Monday, April 1, 2013

Hands On Learning Centers

I love having simple, inexpensive, easy-to-make,  Hands-On Learning Centers for the children to use.  The kids can choose from a variety of centers I have out during Independent Center time or if they finish an activity early.  These centers are also great for RTI.  I love that it just seems like playing, while it is constantly reinforcing concepts and giving the children opportunities to interact with each other.  Plus, the activities take no time to make and if anything breaks, it can easily be replaced.  Of course I love my more expensive, store-bought centers, too, but these are great centers that I can easily make and use in the classroom or send home with a student for extra reinforcement without spending much money at all!

The Spoon Matching Centers have been lots of fun for the kids this year!  When you make them, just remember to write one set higher on the spoon than the other set. :)



I add some different Math Spoon Match sets to the mix for a little variety on certain days.   I also have dots on some spoons to go with the number instead of the addition facts for another set.  I have a separate set of only facts to 5 for most of my kids now.  Some of them love the challenge of facts to 10.  You could also have the kids record the addition facts on a recording sheet after finishing the sorting as an assessment. I usually have the kids work in pairs and check each other.  They love any chance they get to be the "teacher" and take this very seriously! 


These Stacking Cups (just the little plastic Dixie cup size) are so much fun.  This is my "5" set.  I made these red and store them in a red bin, so they don't get mixed up with another number set of another color.  I have noticed that working with these cups has  helped the kids when we do "Number Talks" on the rug.  It helps them think of different ways to make numbers- tally marks, dots, writing the word, facts.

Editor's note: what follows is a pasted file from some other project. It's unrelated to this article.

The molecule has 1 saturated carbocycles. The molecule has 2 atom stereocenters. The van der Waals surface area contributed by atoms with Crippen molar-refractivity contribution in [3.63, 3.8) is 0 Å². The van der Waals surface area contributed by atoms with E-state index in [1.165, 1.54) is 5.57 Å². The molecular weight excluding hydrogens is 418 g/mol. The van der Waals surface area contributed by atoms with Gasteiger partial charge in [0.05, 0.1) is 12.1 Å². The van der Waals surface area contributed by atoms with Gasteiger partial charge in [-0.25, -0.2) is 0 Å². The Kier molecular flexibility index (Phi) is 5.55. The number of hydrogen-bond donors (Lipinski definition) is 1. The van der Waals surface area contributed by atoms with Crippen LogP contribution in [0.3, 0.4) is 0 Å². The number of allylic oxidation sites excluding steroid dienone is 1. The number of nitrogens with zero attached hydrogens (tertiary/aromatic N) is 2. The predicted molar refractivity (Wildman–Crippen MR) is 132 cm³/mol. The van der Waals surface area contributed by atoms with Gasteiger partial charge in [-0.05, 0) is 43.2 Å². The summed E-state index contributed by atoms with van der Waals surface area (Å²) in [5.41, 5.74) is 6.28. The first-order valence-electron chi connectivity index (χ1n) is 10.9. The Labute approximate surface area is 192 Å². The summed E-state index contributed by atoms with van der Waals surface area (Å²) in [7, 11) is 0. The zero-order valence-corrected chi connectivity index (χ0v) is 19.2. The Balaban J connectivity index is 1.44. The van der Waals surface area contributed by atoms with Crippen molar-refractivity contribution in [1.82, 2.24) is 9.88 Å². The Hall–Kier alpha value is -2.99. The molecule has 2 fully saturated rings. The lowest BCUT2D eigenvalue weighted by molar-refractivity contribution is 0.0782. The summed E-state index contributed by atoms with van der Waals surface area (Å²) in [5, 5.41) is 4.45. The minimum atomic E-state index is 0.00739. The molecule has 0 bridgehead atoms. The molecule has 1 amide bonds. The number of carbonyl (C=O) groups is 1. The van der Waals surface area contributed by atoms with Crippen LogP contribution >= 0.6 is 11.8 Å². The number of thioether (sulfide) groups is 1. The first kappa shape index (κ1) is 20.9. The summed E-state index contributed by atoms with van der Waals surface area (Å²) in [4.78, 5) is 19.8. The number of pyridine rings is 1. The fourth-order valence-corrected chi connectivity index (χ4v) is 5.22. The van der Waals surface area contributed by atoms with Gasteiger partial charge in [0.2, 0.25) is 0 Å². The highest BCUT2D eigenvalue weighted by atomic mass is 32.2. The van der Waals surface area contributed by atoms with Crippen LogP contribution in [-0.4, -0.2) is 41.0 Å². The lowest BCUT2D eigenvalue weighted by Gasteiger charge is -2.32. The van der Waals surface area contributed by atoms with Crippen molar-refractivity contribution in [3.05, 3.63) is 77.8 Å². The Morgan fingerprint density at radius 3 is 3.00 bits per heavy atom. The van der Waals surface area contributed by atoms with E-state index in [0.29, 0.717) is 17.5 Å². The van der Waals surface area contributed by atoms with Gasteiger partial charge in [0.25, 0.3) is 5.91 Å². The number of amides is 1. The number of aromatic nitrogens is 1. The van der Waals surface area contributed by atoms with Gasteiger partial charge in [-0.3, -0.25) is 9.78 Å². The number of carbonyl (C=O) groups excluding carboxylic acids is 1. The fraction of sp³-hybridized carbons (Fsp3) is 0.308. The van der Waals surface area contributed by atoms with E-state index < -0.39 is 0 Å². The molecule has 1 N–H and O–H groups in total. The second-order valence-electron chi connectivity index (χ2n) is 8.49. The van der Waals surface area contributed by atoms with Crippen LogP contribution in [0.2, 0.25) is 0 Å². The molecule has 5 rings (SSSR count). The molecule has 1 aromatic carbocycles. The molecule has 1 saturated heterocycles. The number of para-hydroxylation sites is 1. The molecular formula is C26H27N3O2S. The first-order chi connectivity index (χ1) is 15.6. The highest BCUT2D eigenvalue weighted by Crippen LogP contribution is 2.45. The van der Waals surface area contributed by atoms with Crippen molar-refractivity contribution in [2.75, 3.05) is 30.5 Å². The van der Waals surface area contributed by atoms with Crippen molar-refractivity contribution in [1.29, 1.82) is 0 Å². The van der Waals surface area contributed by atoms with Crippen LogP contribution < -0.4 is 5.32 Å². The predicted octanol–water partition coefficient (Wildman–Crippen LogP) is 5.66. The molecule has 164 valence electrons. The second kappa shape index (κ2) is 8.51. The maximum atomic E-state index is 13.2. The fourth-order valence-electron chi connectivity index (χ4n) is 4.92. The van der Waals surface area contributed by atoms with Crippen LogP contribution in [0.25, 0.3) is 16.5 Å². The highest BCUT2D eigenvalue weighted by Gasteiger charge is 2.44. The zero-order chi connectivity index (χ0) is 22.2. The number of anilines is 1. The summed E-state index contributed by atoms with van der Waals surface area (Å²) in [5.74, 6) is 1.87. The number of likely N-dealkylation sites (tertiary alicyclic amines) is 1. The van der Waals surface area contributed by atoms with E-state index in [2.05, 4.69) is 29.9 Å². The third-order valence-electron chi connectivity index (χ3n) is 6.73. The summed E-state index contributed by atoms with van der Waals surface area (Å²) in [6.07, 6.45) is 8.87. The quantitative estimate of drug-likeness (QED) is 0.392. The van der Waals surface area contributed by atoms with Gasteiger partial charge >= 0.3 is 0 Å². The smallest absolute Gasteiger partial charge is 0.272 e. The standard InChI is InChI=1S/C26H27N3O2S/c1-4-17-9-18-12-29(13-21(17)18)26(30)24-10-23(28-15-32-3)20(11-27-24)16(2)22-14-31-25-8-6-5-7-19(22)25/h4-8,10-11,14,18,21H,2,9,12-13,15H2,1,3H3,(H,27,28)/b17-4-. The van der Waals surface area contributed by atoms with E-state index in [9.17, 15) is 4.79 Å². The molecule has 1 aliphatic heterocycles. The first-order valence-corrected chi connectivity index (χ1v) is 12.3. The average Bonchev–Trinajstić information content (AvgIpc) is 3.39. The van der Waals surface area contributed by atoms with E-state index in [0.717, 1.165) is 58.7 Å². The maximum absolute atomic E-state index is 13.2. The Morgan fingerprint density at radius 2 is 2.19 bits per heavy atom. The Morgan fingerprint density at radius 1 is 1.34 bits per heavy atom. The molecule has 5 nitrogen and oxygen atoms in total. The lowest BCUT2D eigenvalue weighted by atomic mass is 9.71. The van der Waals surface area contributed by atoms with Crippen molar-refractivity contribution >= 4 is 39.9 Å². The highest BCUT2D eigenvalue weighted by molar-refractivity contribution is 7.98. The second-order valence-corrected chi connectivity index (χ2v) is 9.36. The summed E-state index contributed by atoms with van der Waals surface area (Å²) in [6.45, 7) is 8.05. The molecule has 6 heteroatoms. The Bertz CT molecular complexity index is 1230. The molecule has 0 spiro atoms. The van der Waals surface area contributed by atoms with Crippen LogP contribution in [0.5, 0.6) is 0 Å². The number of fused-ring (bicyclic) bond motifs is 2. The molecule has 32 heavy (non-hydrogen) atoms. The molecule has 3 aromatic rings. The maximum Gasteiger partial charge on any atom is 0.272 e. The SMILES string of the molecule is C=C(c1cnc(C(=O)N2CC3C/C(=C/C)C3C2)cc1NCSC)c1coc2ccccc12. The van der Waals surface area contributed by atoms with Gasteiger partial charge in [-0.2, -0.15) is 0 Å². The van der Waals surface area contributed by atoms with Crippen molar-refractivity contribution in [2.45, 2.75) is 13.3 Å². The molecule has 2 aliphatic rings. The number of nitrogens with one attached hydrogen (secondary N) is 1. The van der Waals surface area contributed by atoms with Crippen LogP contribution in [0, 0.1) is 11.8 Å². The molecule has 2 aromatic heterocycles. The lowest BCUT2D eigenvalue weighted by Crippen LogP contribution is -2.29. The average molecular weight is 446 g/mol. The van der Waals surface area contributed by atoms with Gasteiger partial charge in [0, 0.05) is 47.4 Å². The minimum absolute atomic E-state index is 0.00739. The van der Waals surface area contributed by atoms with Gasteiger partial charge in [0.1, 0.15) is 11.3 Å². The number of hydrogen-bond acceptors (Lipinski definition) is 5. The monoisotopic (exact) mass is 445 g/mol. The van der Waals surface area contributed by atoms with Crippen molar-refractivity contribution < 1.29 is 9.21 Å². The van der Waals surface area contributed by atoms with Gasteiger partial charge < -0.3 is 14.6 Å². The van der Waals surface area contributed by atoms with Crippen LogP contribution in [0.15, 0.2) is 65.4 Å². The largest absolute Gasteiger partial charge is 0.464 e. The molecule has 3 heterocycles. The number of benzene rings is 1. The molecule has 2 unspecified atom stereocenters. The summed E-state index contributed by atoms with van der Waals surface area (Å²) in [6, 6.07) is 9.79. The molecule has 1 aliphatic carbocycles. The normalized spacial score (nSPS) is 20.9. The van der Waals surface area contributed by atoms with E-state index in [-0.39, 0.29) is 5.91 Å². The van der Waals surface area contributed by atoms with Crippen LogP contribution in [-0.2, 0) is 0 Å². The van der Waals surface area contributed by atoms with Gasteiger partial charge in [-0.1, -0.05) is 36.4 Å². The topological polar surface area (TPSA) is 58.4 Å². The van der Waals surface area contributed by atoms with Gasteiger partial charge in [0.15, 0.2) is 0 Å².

When I work with a small group, sometimes I will choose 3 of the "5" cups and hide a nickel under one of the cups.  They have to tell me the number fact they think the nickel is under.  This is a little filler at the end of a small group lesson time, and it is just a way to work the nickel (5 cents) into the "5" cups.  I have a set of "10" cups- and, you guessed it, I hide a dime underneath. 

I also have a set of stacking cups with numbers 0-20 on them to reinforce number recognition.  My kids are pretty solid with number recognition now- except for an occasional 12 and 20 mix up.  Sometimes I only use the 11-20 cups just to reinforce the children saying the teen numbers and working with them.  

The cups came in a HUGE bag on sale, so I had lots to use!  :)  These are some of my sight word cups.  My wonderful mother comes in to help work with a group of my children during my center time.  If a child is having a tricky time with certain words, sometimes I will have her use those cups- and hide a bear counter under one to have the child guess where it may be. Any fun game we can think of to help reinforce tricky words!   If  3 words are really tricky for a child, I might make 5 cups each of those words and have that child use only those  15 cups to play with and then take that set home.  They think it is a wonderful gift and lots of fun- instead of sight word reading practice.   


The other fun game of the week seemed to be this one.  I haven't come up with a clever name for it yet.  I made it because our window shade broke, and instead of a broken window shade, I saw a great game board for the class!  I wrote 4 sets of our sight words on the shade in 4 different colors. The four players each sit by a color and have that color teddy bear counters to put on the word.  The kids take turns saying a word and all the others find that word and mark it with a counter.  I also have fly swatters and I thought of swatting the word, but the counters are less CRAZY and then the children know which words have been called.  This is such a great way to watch the kids help each other and take turns. 



On the back, I have one set of sight words written bigger that I use for a beanbag toss game.  The next broken shade is going to be NUMBERS!  

There you have some of our favorite non-technological, hands-on,
easy-and-inexpensive-to-make center activities!


Thank you for visiting.   Happy Teaching!






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